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Watched: 11 October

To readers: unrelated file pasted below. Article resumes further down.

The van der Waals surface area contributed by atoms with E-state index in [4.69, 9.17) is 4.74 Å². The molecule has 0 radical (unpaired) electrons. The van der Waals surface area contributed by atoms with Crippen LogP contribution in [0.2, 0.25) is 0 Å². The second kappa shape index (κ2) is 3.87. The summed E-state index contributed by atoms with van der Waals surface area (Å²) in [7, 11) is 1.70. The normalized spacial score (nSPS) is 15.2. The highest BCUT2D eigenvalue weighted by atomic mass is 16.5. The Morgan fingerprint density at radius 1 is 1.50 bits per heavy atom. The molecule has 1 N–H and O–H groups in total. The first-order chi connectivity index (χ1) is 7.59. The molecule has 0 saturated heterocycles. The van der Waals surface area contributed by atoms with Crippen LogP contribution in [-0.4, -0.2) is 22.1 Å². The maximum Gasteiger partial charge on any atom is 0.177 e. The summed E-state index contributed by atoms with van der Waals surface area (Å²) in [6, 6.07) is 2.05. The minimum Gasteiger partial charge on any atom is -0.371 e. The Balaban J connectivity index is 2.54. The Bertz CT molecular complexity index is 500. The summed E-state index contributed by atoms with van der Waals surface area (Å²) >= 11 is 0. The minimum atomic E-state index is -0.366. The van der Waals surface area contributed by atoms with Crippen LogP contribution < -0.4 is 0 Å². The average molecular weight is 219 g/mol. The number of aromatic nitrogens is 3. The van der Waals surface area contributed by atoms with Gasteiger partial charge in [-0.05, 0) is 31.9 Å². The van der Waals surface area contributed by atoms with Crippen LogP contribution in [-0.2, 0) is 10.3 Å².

A disappointing blip for Isabelle Huppert, who has otherwise been picking some fascinating projects to work on of late, such as Valley Of Love, Elle, Things To Come and Louder Than Bombs. Here she plays Liliane, a former singing star whose career nose-dived after she narrowly missed out on winning a Eurovision Song Contest and who is now working on a shop floor in the less-glamorous surrounds of a pâté factory. She seemingly keeps herself to herself, has no current friends or family (or at least none are seen or referred to in the script, anyway) and drinks alone at home every evening. The film details a flirtation and romance with young boxer Jean (Kévin Azaïs, sporting a rather unflattering moustache that makes him look a bit like Paul Calf), an affair that seems to be the catalyst for the resurrection of her singing career, which is aided by a loan from a former record executive (it is implied the return payment involves sexual favours, though the film leaves this hanging ambiguously). Despite Huppert’s best efforts her character’s relationship with Jean is rather flat, and the second half of the film features far too many sequences in which she sings in front of audiences who look like they’ve been bussed in en masse from the set of Countdown; the actor can hold a tune, of course, but each one of Liliane’s performances here has disappointingly been filmed head on, without any particular flair or much variation, and as they stack up Souvenir enters a kind of dreary torpor that it cannot recover from. (**)


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